Artemidorus was a working interpreter of dreams who wrote the five books of this treatise over a period some time in the mid-2nd to early 3rd century. This is the only surviving manual from antiquity on the interpretation of dreams, though Artemidorus himself mentions others, and belongs to that fascinating class of texts that are technical and compilatory in nature (as also, for instance, the physiognomic treatises). In this hefty volume (ix+584 pp.) Harris-McCoy offers an introduction, revised critical text with facing translation, and commentary on the extensive treatise. Harris-McCoy for the most part follows Pack’s 1963 Teubner edition on the basis of the two extant Greek manuscripts, though in 1964 a third manuscript in Arabic was published by Toufic Fahd, and Pack himself made a number of suggestions for emendation to the text in subsequent publications. These and a few others have been taken up in the present edition, which lists differences from the Teubner text on pp. 559-62.
Harris-McCoy offers a learned introduction in which he sets the treatise in its context, discussing its composition, purpose, and arrangement, and locating it at the fuzzy intersection between philosophy and science, encyclopedism and allegorism. The treatise itself ranges from the theoretical to the practical, with many different types of examples. Artemidorus is particularly concerned with the oneiros, the dream that is significant of things in the future, rather than the enhypnion which arises merely from the present. The oneiros, in turn, can be directly predictive or allegorical, and it is particularly the allegorical oneiroi that stand in need of interpretation. Sometimes the language is generalizing: ‘And preserved foods and all salted meats [and fish] signify (σημαίνει) delays and deferrals in the matters at hand. For they will be retained for a long time because of the salt.’ (1.71). At other times, as in most of Book 5, we have a long record of actual dreams and their outcomes: ‘A certain man imagined that he lit a lamp using the moon. He became blind. For he received his light from a source by which one cannot light anything. And, differently put, they say that the moon does not have its own light’ (5.11). The interpretations are notable for taking into account the status and position of the dreamer, as well as local customs. This suggests a certain polysemy that requires the good interpreter of dreams to practice an art of applying the theories that Artemidorus promotes.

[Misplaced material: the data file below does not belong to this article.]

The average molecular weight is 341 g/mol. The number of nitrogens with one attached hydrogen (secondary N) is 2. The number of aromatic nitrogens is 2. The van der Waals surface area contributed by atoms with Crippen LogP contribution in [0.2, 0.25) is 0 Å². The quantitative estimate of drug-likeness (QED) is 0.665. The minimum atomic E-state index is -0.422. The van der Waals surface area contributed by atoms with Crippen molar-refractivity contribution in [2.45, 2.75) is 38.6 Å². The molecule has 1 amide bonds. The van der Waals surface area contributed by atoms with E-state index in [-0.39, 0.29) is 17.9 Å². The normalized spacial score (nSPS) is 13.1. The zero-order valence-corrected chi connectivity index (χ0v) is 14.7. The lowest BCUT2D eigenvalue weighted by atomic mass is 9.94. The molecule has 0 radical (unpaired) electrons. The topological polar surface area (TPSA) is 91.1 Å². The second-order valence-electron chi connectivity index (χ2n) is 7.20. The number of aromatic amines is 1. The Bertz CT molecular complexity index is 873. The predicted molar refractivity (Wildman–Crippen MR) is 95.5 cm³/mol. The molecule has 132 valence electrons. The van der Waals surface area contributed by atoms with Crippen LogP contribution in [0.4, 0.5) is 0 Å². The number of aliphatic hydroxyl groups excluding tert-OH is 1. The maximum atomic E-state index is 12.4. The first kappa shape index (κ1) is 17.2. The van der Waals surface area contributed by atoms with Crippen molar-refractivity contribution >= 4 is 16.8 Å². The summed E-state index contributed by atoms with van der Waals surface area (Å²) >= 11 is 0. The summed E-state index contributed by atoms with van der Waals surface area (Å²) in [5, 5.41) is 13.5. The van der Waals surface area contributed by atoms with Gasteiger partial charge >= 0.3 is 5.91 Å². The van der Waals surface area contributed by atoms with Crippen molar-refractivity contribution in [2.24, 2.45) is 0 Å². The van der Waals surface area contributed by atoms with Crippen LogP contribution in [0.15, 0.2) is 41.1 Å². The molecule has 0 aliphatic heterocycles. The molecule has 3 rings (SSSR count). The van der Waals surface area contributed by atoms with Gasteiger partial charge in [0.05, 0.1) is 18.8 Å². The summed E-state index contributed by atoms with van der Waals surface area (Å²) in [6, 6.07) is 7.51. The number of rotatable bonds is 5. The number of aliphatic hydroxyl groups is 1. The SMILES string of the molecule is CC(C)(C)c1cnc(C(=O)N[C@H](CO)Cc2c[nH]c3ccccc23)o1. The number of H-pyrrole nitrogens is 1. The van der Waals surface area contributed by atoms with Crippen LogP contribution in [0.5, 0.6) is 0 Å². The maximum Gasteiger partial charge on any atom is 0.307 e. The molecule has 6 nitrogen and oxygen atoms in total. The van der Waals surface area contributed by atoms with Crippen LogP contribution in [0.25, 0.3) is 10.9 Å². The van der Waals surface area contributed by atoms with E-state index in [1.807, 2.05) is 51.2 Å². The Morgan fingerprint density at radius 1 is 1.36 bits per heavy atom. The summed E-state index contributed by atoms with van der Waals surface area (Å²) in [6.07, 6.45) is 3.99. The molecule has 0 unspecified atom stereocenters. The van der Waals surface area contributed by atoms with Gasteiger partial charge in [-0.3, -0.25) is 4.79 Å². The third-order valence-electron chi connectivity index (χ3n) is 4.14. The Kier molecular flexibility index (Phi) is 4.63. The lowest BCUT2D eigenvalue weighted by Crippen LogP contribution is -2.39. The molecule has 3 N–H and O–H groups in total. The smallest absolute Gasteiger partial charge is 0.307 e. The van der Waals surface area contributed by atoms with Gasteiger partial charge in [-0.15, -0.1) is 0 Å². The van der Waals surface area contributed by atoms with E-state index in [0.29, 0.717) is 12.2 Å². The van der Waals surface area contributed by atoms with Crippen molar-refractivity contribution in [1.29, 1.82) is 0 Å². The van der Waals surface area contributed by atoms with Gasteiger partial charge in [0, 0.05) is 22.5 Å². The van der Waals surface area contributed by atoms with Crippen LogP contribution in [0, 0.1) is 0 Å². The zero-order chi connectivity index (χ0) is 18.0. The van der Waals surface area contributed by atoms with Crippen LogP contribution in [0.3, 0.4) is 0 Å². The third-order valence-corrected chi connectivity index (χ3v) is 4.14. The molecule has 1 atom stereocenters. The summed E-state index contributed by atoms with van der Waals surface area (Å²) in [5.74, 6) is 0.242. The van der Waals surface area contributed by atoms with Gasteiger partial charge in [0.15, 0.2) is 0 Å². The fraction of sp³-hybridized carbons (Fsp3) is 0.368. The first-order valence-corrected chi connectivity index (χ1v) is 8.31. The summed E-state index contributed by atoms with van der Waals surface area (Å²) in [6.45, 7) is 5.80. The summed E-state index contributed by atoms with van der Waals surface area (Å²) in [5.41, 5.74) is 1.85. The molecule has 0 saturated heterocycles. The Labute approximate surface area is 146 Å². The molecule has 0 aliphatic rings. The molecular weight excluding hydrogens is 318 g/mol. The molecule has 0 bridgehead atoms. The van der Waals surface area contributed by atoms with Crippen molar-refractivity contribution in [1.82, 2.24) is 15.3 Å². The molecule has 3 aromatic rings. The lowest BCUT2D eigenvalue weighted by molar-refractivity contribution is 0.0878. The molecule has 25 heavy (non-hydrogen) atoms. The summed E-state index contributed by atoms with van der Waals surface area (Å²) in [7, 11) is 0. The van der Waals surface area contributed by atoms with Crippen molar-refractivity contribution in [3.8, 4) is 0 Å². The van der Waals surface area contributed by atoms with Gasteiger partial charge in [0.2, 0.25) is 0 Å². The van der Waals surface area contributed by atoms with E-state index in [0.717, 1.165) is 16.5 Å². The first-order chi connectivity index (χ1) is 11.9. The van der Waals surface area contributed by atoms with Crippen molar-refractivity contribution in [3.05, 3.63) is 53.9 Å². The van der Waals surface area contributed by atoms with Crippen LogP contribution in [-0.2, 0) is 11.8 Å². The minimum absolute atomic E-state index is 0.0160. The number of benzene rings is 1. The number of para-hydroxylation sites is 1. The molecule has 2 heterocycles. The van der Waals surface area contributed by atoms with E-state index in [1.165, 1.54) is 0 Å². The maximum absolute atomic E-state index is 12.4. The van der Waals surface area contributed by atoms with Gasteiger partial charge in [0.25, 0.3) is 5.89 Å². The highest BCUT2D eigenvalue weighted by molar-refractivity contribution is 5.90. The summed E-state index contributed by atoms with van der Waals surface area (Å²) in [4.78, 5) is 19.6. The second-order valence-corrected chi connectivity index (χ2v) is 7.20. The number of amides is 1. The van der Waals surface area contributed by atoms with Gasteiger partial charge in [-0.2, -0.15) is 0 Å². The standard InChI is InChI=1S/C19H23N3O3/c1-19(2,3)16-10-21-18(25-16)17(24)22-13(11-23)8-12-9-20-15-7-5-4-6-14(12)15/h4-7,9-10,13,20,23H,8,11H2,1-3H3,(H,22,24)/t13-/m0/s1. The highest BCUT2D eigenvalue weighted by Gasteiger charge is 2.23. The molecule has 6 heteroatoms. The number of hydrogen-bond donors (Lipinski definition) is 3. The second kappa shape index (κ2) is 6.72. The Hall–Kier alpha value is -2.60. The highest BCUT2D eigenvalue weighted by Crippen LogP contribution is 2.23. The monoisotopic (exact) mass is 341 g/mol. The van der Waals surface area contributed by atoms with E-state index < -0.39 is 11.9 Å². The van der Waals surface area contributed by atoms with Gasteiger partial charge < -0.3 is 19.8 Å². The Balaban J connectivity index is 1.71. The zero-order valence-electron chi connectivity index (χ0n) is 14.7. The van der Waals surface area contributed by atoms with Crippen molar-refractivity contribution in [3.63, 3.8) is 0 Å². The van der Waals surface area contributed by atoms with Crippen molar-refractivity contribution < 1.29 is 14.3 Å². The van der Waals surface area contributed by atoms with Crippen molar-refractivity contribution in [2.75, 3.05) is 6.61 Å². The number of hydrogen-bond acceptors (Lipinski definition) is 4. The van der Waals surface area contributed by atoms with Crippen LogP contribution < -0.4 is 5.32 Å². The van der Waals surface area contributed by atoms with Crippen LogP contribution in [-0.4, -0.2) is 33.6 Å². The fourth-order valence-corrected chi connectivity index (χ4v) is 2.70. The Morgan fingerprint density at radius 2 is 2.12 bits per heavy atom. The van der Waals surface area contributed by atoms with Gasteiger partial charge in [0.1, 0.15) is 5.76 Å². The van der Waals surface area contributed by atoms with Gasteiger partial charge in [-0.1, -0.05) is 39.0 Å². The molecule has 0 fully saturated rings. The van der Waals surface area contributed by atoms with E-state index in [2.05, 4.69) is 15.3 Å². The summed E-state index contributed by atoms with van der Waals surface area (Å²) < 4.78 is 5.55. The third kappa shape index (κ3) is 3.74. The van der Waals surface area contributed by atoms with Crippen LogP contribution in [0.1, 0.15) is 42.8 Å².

Though the process of dream interpretation described in the treatise differs from what we see operative in the New Testament, this treatise offers a fascinating window into widespread (though not uncontroversial) beliefs about the nature of dreams as signifying events. One need only consider the dreams in the Matthean infancy narratives (1:20; 2:12, 13, 19, 22; cf. 27.19) – or, indeed, the dreams in Genesis, Judges or Daniel – to see a similar set of beliefs in action. In this way, while the Oneirocritica cannot be used as direct evidence for first century thought on dreams, it offers a window into a type of mindset that would have certainly been operative in the reception, if not the creation, of the biblical texts.
Harris-McCoy has done a real service in rendering Artemidorus’ treatise immediately available to a new generation in facing page Greek and English. His orientating introduction and full notes will be of much use to interpreters seeking to make sense of a treatise that is equally fascinating and puzzling.